The Penny Nickel
- Five inches is a lot of space when it comes to the deck of a skateboard. People with larger feet will find riding the penny nickel much easier.
- Longer and wider deck conditions make the nickel a more viable option for rookie skateboarders. The added size makes this version much easier to handle.
- The nickel board may not be as quick as the original penny board, but it can still seem to hold its own on the streets. Because it has larger trucks, the nickel board may handle terrain with hills much better.
- If you’re in crowds or navigating obstacles, the larger board size may make it harder to perform heel turns.
- The nickel board is more expensive than its original counterpart.
- You won’t be able to generate as much speed when you’re on a nickel board. For more experienced skaters seeking a thrill, this could be a bummer.
Making Adjustments in Design
One major difference between these two skateboards is that the nickel board has remained the same throughout its lifespan. It’s true; the original penny board was 22 inches and remained that size for a long time.
However, recently there have been different variations released to accommodate different skills and sizes of skateboarders.
The penny boards are now available in three different deck sizes. Instead of just the 22-inch option, skateboarders can now choose from 27 and 36-inch deck sizes.
The 36-inch deck is an extension of the normal longboard size. Most longboards measure 33 inches in length.
The longer version of the penny board offers three more inches plus additional width to promote faster speeds and smoother turns. This makes the current penny board brand very versatile, as they can offer board lengths from both ends of the spectrum.
Another dynamic that gives penny boards a massive appeal is an eclectic design. Penny boards are known for their multi-colored designs that cover their decks.
These various color and design schemes make these boards very popular among teenagers and young adults. Younger skateboarders sporting these boards at skateparks and urban areas frequented by other riders are often spotted.
A Matter of Durability
Let’s talk about one other factor that separates the penny board and the nickel board. Remember we mentioned that the penny boards have decks fashioned from plastic?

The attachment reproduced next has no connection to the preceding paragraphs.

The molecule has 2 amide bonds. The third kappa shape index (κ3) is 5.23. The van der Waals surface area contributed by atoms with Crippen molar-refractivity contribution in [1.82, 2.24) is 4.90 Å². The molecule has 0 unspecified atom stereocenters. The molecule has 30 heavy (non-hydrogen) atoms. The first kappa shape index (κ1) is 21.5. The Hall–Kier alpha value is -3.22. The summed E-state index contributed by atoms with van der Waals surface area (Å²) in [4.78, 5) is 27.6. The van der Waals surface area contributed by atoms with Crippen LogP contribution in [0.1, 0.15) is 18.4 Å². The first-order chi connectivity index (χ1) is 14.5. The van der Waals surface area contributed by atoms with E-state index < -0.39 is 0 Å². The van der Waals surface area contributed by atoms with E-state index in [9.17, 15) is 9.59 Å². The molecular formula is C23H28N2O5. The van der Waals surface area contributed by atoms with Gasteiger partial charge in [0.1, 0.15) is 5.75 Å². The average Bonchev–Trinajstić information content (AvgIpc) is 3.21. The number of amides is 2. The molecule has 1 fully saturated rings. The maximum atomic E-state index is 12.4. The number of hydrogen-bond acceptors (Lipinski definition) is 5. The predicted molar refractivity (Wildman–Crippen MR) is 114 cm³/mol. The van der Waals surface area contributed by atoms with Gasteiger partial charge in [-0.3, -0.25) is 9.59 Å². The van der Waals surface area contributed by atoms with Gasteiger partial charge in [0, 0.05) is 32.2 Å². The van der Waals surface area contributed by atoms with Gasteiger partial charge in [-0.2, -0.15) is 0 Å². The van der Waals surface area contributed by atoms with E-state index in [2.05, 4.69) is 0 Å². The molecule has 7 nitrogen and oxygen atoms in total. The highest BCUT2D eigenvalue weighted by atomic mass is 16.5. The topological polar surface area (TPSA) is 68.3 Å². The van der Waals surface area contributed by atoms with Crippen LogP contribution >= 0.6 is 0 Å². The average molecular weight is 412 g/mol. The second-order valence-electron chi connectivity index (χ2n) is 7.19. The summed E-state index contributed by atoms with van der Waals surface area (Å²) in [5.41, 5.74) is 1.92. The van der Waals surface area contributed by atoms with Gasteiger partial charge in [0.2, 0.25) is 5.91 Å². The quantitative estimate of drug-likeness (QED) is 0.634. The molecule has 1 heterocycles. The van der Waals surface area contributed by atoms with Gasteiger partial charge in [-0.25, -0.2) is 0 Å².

More specifically, the decks get made from an incredibly durable polyurethane design that sets them apart from other skateboards. This may sound like an exaggeration, but these miniature skateboards are nearly indestructible.
One of the most recognizable elements of penny boards is their durability. More specifically, it’s their proven ability to be run over by cars time and time again without breaking.
All you have to do is do a simple search online to find thousands of videos of penny boards strength getting put to the test. Not only do they pass the car test, but slamming these boards down on curbs and rails without the risk of breaking them is very appealing for street and freestyle skateboarders.
Frequently Asked Questions
What Are Penny Boards Used Best For?
Originally, penny boards were designed for long-distance trips through urban areas. Technically, these skateboards fell under the cruiser skateboard category. The wheels on a penny board are larger but softer than a trick and double-kick skateboards, so cruising over cracks and smaller debris isn’t the end of the world.
Skateboard wheels get rated for hardness. Penny board wheels get a rating between 100 and 104a, which means they have light and soft wheels that require minimal pushing and provide a very smooth ride.
Should a Beginner Use a Penny Board?
This question is best answered based on what elements you’re approaching from. Suppose the beginner is a younger person that can benefit from the small size and added durability. In that case, the answer is most likely yes.